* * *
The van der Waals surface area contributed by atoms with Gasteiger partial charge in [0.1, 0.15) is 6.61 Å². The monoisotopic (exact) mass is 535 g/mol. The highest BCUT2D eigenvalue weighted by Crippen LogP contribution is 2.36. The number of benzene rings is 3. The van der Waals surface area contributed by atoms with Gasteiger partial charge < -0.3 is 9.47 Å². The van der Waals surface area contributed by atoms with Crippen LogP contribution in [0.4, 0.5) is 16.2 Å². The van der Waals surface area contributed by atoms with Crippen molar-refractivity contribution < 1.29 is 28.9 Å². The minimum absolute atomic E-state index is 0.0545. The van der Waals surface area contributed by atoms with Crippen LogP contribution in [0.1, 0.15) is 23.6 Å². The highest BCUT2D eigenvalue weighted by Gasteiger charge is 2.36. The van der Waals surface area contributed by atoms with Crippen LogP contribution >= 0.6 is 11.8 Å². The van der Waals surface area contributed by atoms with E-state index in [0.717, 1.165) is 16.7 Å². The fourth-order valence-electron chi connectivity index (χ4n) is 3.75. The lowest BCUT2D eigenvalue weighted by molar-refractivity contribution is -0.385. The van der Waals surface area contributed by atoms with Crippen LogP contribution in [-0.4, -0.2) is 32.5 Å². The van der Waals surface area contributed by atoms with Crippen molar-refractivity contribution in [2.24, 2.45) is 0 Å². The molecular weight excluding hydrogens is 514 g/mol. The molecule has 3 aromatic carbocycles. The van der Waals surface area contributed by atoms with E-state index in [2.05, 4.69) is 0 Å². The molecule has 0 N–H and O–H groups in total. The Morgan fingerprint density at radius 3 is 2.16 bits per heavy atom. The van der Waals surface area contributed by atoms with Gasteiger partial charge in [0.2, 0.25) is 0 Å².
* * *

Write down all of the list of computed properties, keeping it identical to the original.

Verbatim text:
The van der Waals surface area contributed by atoms with Gasteiger partial charge in [0.1, 0.15) is 6.61 Å². The monoisotopic (exact) mass is 535 g/mol. The highest BCUT2D eigenvalue weighted by Crippen LogP contribution is 2.36. The number of benzene rings is 3. The van der Waals surface area contributed by atoms with Gasteiger partial charge < -0.3 is 9.47 Å². The van der Waals surface area contributed by atoms with Crippen LogP contribution in [0.4, 0.5) is 16.2 Å². The van der Waals surface area contributed by atoms with Crippen molar-refractivity contribution < 1.29 is 28.9 Å². The minimum absolute atomic E-state index is 0.0545. The van der Waals surface area contributed by atoms with Crippen LogP contribution in [0.1, 0.15) is 23.6 Å². The highest BCUT2D eigenvalue weighted by Gasteiger charge is 2.36. The van der Waals surface area contributed by atoms with Crippen LogP contribution >= 0.6 is 11.8 Å². The van der Waals surface area contributed by atoms with E-state index in [0.717, 1.165) is 16.7 Å². The fourth-order valence-electron chi connectivity index (χ4n) is 3.75. The lowest BCUT2D eigenvalue weighted by molar-refractivity contribution is -0.385. The van der Waals surface area contributed by atoms with Crippen LogP contribution in [-0.4, -0.2) is 32.5 Å². The van der Waals surface area contributed by atoms with Crippen molar-refractivity contribution in [2.24, 2.45) is 0 Å². The molecular weight excluding hydrogens is 514 g/mol. The molecule has 3 aromatic carbocycles. The van der Waals surface area contributed by atoms with E-state index in [2.05, 4.69) is 0 Å². The molecule has 0 N–H and O–H groups in total. The Morgan fingerprint density at radius 3 is 2.16 bits per heavy atom. The van der Waals surface area contributed by atoms with Gasteiger partial charge in [0.2, 0.25) is 0 Å².